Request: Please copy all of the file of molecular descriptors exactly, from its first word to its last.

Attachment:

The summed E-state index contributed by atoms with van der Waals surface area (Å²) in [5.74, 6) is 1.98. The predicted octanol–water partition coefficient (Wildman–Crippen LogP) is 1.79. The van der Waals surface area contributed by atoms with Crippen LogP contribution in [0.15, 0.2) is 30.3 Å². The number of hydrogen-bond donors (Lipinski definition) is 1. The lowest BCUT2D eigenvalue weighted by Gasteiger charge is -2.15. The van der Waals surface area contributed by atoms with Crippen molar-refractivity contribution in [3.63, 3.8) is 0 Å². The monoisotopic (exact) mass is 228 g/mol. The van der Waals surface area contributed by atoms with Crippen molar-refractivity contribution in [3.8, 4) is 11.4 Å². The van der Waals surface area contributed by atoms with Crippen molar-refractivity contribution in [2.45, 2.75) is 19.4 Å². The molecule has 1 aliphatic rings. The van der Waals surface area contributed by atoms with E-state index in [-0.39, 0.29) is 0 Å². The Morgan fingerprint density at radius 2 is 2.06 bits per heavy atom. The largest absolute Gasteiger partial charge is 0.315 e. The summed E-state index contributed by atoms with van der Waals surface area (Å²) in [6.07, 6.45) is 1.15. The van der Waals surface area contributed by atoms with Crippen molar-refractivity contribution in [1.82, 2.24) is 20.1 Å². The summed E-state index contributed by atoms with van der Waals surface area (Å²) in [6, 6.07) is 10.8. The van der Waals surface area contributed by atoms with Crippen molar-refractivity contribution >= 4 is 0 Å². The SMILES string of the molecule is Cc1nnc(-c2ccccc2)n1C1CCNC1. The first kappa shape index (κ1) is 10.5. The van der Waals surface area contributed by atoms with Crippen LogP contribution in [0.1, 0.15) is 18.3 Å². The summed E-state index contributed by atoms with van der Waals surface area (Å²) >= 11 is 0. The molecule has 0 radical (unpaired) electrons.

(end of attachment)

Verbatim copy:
The summed E-state index contributed by atoms with van der Waals surface area (Å²) in [5.74, 6) is 1.98. The predicted octanol–water partition coefficient (Wildman–Crippen LogP) is 1.79. The van der Waals surface area contributed by atoms with Crippen LogP contribution in [0.15, 0.2) is 30.3 Å². The number of hydrogen-bond donors (Lipinski definition) is 1. The lowest BCUT2D eigenvalue weighted by Gasteiger charge is -2.15. The van der Waals surface area contributed by atoms with Crippen molar-refractivity contribution in [3.63, 3.8) is 0 Å². The monoisotopic (exact) mass is 228 g/mol. The van der Waals surface area contributed by atoms with Crippen molar-refractivity contribution in [3.8, 4) is 11.4 Å². The van der Waals surface area contributed by atoms with Crippen molar-refractivity contribution in [2.45, 2.75) is 19.4 Å². The molecule has 1 aliphatic rings. The van der Waals surface area contributed by atoms with E-state index in [-0.39, 0.29) is 0 Å². The Morgan fingerprint density at radius 2 is 2.06 bits per heavy atom. The largest absolute Gasteiger partial charge is 0.315 e. The summed E-state index contributed by atoms with van der Waals surface area (Å²) in [6.07, 6.45) is 1.15. The van der Waals surface area contributed by atoms with Crippen molar-refractivity contribution in [1.82, 2.24) is 20.1 Å². The summed E-state index contributed by atoms with van der Waals surface area (Å²) in [6, 6.07) is 10.8. The van der Waals surface area contributed by atoms with Crippen molar-refractivity contribution >= 4 is 0 Å². The SMILES string of the molecule is Cc1nnc(-c2ccccc2)n1C1CCNC1. The first kappa shape index (κ1) is 10.5. The van der Waals surface area contributed by atoms with Crippen LogP contribution in [0.1, 0.15) is 18.3 Å². The summed E-state index contributed by atoms with van der Waals surface area (Å²) >= 11 is 0. The molecule has 0 radical (unpaired) electrons.